The has-been-trieds of technology. They’re inspiring, they’re disheartening. Those innovators who like to chase firsts and ride the moment are in a complicated relationship with them. So what feelings does it stir, when we remind ourselves that the hotly contested self-driving car was already being successfully driven around as far back as the 80s? Before the advent of electronics, brilliant and determined minds made do with what they could. Cruise control was invented all the way in 1948, and in fact, Da Vinci himself built a self-propelling cart, sometimes considered the first robot, that was powered by a spring and could change trajectory from a pre-set mechanism. But the story of the ‘modern’ self-driving cars really started in 1977 and quickly turned into something that defied reality.
This was in Japan, where the Tsukuba Mechanical Engineering Lab built a rail-car that controlled itself by reading street signs – using early and highly limited forms of computer vision. It could drive at speeds of up to 33km/h. In the wake of this success, the world became ready to make a leap-of-faith.
In just 10 years, in 1987, the European government launched the great Prometheus project, the largest single research grant that’s still ever been given to autonomous vehicles. €750 million was going to study avenues of tech that we’re still studying now – from cockpit driver assistance to intervehicle coordination. The hope was to find ways to make traffic safer and smoother. It was first anticipated that part-car and part-infrastructure solutions would be necessary, and the idea was to have cables buried under roads to aid navigation. But the end result surpassed all expectations.
It was all thanks to an engineer by the name of Ernest Dickmanns. Maturing his career during the space age, he became interested in computer vision for satellites observing the earth, but took his work into driverless cars. And so in response to the project, he built the groundbreaking VAMORS machine. It was a 5-ton Mercedes carrying a burdensome computer, equipped with its own senses and eyes. By studying areas of high contrast and colour changes captured by the cameras, the car did something truly impressive: it rode the German autobahn, and at 96km/h. Working with basic computer vision that had limited power and speed, he and his colleagues invented algorithms that could extract information about the environment using as little photographic data as possible. In the spirit of true, gallant engineering, they also decided that they’d be the car’s passengers, to force themselves to design it safely.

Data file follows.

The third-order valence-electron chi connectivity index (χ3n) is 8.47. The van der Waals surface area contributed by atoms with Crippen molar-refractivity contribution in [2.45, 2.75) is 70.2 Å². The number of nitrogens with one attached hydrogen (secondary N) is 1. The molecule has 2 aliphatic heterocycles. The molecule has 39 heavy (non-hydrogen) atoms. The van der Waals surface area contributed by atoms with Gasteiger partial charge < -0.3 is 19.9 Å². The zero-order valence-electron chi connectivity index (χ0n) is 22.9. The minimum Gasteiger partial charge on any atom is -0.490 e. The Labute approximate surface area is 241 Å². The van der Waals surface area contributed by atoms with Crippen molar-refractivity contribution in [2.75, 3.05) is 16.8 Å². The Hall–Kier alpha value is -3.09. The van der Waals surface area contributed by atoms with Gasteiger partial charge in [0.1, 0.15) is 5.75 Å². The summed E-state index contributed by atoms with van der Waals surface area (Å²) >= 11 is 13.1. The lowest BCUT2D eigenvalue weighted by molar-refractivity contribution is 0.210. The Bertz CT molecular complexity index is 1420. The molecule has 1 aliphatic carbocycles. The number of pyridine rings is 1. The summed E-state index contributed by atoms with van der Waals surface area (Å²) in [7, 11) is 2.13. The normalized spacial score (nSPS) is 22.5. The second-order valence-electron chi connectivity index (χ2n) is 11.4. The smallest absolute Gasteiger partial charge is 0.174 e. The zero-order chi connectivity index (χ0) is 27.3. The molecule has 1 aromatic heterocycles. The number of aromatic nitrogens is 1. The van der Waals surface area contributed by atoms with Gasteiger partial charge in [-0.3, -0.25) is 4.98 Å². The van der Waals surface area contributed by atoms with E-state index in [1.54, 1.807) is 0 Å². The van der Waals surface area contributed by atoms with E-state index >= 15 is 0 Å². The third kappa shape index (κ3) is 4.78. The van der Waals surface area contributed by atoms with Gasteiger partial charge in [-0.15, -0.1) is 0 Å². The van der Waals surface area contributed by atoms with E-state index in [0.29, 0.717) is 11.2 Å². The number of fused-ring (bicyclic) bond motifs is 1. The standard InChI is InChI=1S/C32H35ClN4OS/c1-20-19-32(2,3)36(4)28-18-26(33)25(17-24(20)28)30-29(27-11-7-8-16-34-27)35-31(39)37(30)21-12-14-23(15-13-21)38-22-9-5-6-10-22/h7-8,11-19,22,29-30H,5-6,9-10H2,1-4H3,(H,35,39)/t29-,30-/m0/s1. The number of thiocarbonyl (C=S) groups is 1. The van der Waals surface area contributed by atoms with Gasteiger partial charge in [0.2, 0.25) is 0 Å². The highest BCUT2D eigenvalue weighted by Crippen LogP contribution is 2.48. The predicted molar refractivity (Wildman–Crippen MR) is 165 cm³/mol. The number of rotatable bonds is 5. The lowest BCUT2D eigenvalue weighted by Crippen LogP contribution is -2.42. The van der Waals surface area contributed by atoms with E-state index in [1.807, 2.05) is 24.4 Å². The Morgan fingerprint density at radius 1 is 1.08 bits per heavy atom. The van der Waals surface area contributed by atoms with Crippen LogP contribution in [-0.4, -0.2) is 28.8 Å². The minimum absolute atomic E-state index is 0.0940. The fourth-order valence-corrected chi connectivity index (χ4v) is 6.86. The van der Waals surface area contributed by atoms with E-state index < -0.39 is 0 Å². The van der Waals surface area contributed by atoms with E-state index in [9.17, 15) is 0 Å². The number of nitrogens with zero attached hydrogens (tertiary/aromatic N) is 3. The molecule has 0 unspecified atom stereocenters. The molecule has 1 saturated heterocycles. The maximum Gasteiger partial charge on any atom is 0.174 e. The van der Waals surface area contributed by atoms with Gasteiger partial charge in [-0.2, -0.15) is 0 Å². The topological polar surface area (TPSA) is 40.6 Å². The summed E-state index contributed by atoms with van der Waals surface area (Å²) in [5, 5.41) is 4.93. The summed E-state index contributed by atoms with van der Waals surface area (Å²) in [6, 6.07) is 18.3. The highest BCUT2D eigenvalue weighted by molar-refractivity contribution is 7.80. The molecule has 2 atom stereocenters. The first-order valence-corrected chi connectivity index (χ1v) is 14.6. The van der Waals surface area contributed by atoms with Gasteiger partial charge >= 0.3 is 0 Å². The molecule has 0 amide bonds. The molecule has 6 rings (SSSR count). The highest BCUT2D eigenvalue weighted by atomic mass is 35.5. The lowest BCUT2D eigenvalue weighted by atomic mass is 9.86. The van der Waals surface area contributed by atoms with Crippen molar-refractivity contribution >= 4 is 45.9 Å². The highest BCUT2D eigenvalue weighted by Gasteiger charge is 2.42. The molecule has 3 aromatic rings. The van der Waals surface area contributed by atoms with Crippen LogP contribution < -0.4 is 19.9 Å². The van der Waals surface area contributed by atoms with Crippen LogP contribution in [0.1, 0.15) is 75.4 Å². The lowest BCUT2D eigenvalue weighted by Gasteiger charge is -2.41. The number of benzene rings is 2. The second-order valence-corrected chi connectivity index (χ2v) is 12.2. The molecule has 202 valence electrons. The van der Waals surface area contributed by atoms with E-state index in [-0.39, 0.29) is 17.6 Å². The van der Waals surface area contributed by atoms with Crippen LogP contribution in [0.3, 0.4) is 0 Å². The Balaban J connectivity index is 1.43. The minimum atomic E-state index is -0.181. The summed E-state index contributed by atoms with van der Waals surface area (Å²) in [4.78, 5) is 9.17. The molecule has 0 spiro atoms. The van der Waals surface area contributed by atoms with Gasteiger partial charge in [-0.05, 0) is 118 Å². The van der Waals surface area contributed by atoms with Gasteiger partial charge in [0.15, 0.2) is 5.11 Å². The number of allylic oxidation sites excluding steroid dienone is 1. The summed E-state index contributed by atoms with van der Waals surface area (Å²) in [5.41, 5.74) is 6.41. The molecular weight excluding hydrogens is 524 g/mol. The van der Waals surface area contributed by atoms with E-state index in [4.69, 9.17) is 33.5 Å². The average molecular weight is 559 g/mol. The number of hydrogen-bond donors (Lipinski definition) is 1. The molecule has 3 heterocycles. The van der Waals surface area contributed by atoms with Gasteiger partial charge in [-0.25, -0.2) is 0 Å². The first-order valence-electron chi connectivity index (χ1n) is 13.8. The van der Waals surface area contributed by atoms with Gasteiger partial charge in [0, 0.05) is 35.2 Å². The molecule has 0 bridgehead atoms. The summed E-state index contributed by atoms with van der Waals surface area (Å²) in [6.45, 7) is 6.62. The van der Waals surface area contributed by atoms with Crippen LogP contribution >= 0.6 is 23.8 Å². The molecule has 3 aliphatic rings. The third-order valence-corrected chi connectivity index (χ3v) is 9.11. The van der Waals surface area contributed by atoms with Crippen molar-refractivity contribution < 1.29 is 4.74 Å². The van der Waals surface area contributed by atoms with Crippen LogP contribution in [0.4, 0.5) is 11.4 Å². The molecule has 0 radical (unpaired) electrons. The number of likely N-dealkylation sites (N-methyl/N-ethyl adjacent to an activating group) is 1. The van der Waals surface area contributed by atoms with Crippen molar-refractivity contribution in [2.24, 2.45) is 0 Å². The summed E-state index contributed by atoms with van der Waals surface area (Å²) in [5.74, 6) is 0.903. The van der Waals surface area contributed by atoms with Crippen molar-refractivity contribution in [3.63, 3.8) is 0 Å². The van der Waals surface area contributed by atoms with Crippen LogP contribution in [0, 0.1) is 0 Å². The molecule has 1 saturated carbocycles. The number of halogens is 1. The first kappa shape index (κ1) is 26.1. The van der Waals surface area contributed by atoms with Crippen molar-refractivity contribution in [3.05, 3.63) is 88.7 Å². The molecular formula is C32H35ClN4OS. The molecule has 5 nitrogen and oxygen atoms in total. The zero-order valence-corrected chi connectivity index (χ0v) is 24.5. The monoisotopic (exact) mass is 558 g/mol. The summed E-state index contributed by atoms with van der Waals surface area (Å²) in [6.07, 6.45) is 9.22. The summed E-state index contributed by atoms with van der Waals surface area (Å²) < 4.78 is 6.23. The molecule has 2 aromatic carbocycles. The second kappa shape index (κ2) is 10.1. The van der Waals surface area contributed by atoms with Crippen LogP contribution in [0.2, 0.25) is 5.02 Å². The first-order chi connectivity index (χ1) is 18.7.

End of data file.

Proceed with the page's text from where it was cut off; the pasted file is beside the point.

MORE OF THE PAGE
By 1994, the project made even more remarkable achievements. Now in the form of the cars VAMP and VITA-2, and with more cameras, better noise filtering, and a way for the cameras to point themselves to points of interest on the road, the vehicles were let loose in the heart of busy driving: Paris. They navigated 3-lane roads, recognizing other cars and performing safe overtaking manoeuvres. Clocking 1000km of distance there, with speeds of up to 131km/h, they moved onto a road trip between Germany and Denmark. There, they drove 2000km with a top speed of 180km/h. Each maneuver had to be approved by the supervising driver, but there was an average of 9km between each human intervention, and even some 150km of uninterrupted autonomous driving. So what emotions does this invoke? Those who are jealous about sharing glory can feel some relief. As amazing as these achievements are, they barely scratch the surface of what’s needed for scalable autonomous vehicles. For one, every move the VAMORS, VAMP and VITA performed needs to be engineered to consistent perfection, and two, instead of struggling to collect data on the surrounding environment, we struggle to fuse the sheer vastness of it correctly. Some problems still remain: the Prometheus vehicles struggled with negative obstacles like potholes and puddles, and that hasn’t been conclusively solved. Perhaps we are defined by a different era of self-driving cars – the one based on the technology showcased in the DARPA competitions of the 2000s, and the promises of machine learning. But the story of this field is filled with truly ingenious and bold engineering, and we can only hope to do it justice.
And now, a little about us…
We’re Claytex, self-driving car safety experts. Instead of driving AVs for millions of miles, waiting for dangerous road incidents to happen, we want to anticipate them all in massive parallel simulations that can comprehensively test how safe the car is. If you found this article interesting and want to learn more, please get in touch.
Written by: David Dubinsky – Project Engineer
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